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Chin Med J (Engl). 2007 Jun 20;120(12):1075-81.

Effect of cigarette smoke extract on lipopolysaccha-ride-activated mitogen-activated protein kinase signal transduction pathway in cultured cells.

Author information

1
Department of Respiratory Medicine, Second Affiliated Hospital, College of Medicine and Institute of Respiratory Diseases, Zhejiang University, Hangzhou 310009, China.

Abstract

BACKGROUND:

Lipopolysaccharide (LPS) forms outer membrane of the wall of Gram-negative cells. LPS can directly cause damage to epithelia of respiratory tract and is the major factor responsible for the chronic inflammation of respiratory passage. The mitogen-activated protein kinase (MAPK) signal transduction pathway of the airway epithelia is intimately associated with the action of LPS. The chronic inflammation of respiratory tract and smoking are interrelated and entwined in the development and progression of chronic lung diseases. This study was designed to examine the effects of cigarette smoke extract (CSE) and LPS on MAPK signal transduction pathway in order to further understand the roles CSE and LPS play in chronic lung inflammation.

METHODS:

Cultured primary human epithelial cells of airway were divided into four groups according to the stimulants used: blank control group, LPS-stimulation group, CSE-stimulation group and CSE plus LPS group. Western blotting was employed for the detection of phosphorylation level of extracellular-signal-regulated-kinase (ERK(1/2)), p38 MAPK and c-Jun N-terminal kinase (JNK). The expression of cytokines of MAPK transduction pathway (granulocyte-macrophage colony stimulating factor (GM-CSF) and mRNA of IL-8) in the primary epithelial cells of respiratory tract was also determined.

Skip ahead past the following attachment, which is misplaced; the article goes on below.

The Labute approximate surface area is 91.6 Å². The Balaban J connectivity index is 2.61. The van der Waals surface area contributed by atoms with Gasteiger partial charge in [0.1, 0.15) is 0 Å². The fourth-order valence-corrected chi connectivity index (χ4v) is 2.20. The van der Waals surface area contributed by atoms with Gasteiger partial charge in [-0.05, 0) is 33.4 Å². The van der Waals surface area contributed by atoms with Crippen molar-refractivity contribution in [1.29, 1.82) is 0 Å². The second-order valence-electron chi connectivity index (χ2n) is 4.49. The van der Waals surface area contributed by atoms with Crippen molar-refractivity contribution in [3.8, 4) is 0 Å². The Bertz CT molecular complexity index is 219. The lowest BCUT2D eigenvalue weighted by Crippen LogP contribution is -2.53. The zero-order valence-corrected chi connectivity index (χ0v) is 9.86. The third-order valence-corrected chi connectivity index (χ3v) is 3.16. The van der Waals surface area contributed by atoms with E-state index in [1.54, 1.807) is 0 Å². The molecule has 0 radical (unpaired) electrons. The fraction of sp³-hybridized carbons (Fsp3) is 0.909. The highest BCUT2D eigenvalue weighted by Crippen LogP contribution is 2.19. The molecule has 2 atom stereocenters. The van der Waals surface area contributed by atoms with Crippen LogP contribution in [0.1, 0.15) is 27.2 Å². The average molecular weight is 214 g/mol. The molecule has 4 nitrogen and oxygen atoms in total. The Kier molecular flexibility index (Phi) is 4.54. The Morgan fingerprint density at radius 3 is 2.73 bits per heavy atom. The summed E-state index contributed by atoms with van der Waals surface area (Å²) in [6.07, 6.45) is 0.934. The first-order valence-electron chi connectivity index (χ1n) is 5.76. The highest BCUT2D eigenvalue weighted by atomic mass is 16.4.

RESULTS:

Western blotting revealed that the phosphorylation levels of ERK(1/2), p38 MAPK and JNK were low and 2 hours after the LPS stimulation, the phosphorylation of ERK(1/2), p38 MAPK and JNK were all increased. There was a significant difference in the phosphorylation between the LPS-stimulation group and blank control group (P < 0.05); no significant difference was found between CSE-stimulation group and blank control group (P > 0.05); there was a significant difference between CSE + LPS group and blank control group and between CSE + LPS group and LPS group (P < 0.05). The phosphorylation of CSE-LPS group was higher than that of blank control group but lower than that of LPS group. In blank control group, the expression of IL-8 and GM-CSF mRNA was low in the epithelial cells of airway and the release of IL-8 and GM-CSF was also at a low level. One hour after LPS stimulation, the level of IL-8 mRNA increased (P < 0.05) and reached a peak after 2 hours. On the other hand, GM-CSF mRNA level increased 2 hours after the stimulation (P < 0.05) and reached the highest level 4 hours after the stimulation. Two hours after LPS stimulation, IL-8 and GM-CSF protein level began to rise (P < 0.05), and the level was the highest 8 hours after the stimulation (P < 0.01). Stimulation with CSE alone had no effect on the release of IL-8 and GM-CSF and expression of IL-8 mRNA (P > 0.05), but pre-treatment with CSE could delay the LPS-induced release of IL-8 and GM-CSF and the expression of IL-8 mRNA and its peak was lower.

CONCLUSIONS:

LPS stimulation can significantly increase the phosphorylation of ERK(1/2), p38 MAPK and JNK in the epithelial cells of airway and activate the MAPK transduction pathway, thereby can activate the downstream signal transduction pathway, and can ultimately result in the release of cytokines by the epithelial cells of airway. CSE can partially abolish the LPS-induced activation of MAPK signal transduction pathway and the expression of cytokines of the pathway, which might contribute to the development and progression of the inflammatory reactions in COPD patients.

PMID:
17637225
[Indexed for MEDLINE]

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